15 January 2013

Sixpence and some shillings -- change

photo of George VI and Elizabeth II two shilling coins and an Elizabeth II sixpence
Although I was hoping for a camera worthy reflection from the twin office building today, it never happened.  More precisely perhaps, it never happened when I was looking.

Plenty of baskets hereabouts, most of them overflowing with yarn other essential fibre goodness but none artfully arranged.

You'd think there would be plenty of knit cables around or a nest of network and other cables (think coax, cat-whatever, parallel, and  USB) but there's a dearth of the former that I actually knit and unless I'm tearing down the network due to an outage, move or addition, the latter are a leave well enough alone sort of affair.

That said, nearly four hours after I left the office, it strikes me that I do have a cache of cables in my desk drawer @ work --  DUH!!  so maybe next time with a knit cable as a backdrop.

So we're back to change as in British currency and change.

I would have included a few  British coins that are in current circulation (because you never manage to spend it all)  but the current and pre-decimalization withdrawn coins don't travel in the same circles 'round here.

The two shilling coin is/was also known as a florin or more informally as a two bob piece.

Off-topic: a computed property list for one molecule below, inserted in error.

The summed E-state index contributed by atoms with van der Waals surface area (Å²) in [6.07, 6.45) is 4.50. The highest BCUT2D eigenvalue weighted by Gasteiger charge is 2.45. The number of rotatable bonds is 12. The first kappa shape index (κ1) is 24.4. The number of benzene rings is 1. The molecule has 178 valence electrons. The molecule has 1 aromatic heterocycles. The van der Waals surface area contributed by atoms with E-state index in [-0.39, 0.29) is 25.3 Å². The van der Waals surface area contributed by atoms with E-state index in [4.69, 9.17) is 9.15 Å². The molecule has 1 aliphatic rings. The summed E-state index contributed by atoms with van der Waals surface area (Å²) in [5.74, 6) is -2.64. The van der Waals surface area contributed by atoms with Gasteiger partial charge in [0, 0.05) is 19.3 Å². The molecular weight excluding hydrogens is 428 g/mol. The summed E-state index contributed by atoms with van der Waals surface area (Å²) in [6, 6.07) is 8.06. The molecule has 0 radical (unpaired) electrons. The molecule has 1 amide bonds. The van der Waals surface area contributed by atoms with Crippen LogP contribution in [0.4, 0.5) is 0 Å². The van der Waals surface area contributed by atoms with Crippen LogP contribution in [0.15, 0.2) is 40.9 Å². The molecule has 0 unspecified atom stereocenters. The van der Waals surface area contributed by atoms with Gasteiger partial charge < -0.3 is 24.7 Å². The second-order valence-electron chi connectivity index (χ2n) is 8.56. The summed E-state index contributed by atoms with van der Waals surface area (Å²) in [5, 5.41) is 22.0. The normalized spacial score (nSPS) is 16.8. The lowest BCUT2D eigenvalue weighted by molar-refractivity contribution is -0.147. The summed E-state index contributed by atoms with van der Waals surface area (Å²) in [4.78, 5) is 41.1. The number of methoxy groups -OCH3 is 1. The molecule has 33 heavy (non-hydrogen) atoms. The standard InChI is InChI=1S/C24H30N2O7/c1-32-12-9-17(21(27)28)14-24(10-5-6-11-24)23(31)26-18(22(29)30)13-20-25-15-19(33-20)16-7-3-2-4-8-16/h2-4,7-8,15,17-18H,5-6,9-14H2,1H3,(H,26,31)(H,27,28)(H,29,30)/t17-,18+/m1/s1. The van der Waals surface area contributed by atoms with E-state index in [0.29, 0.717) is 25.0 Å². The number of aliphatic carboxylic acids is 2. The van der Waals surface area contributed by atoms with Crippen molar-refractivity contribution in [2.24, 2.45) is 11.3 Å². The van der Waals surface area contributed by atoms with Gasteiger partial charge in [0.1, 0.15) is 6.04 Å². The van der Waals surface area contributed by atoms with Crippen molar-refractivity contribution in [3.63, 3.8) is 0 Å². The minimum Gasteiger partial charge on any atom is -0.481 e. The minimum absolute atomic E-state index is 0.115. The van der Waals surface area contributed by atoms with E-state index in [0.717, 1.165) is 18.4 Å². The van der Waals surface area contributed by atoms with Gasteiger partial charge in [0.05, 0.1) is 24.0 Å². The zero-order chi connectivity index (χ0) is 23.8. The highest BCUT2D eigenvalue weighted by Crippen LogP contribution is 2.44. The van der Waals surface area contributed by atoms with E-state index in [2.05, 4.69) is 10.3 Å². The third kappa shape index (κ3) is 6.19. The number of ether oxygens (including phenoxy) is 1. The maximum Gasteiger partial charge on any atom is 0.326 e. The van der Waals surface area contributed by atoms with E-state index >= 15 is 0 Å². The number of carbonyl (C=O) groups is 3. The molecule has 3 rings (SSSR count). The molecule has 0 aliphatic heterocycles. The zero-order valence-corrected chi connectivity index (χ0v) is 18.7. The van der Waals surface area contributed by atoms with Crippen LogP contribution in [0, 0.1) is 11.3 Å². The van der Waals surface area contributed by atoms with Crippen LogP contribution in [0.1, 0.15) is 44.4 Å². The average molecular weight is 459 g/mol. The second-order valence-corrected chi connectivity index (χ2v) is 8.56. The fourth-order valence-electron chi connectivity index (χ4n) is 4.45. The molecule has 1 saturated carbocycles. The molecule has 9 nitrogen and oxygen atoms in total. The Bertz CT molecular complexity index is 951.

The photos show a George VI florin minted in 1950 and an Elizabeth II florin  minted in 1961.  The change here, of course, is not just the coinage but the change in monarchs.

The photos also include a sixpence  (jolly, jolly sixpence) minted in the year of my birth.  The sixpence comes with a bit of family history/humour.

photo of George VI and Elizabeth II two shilling coins and an Elizabeth II sixpence in a wooden boxSo the family humour.  At a certain point, my disinclination to marry had various factions of the family concerned and speculating as to the cause. 

One of my spinster cousins would occasionally press the issue with me and I'd reply to her that I couldn't possibly marry as I'd not sixpence  (as in sixpence to put in my shoe for luck).

 This became my stock reply until one year cousin Bess presented me with this sixpence and a long lost note suggested that neither the sixpence nor I were getting any younger. 

It and my maternal grandmother's locket were about the only traditional elements of my Vista courthouse wedding ceremony.

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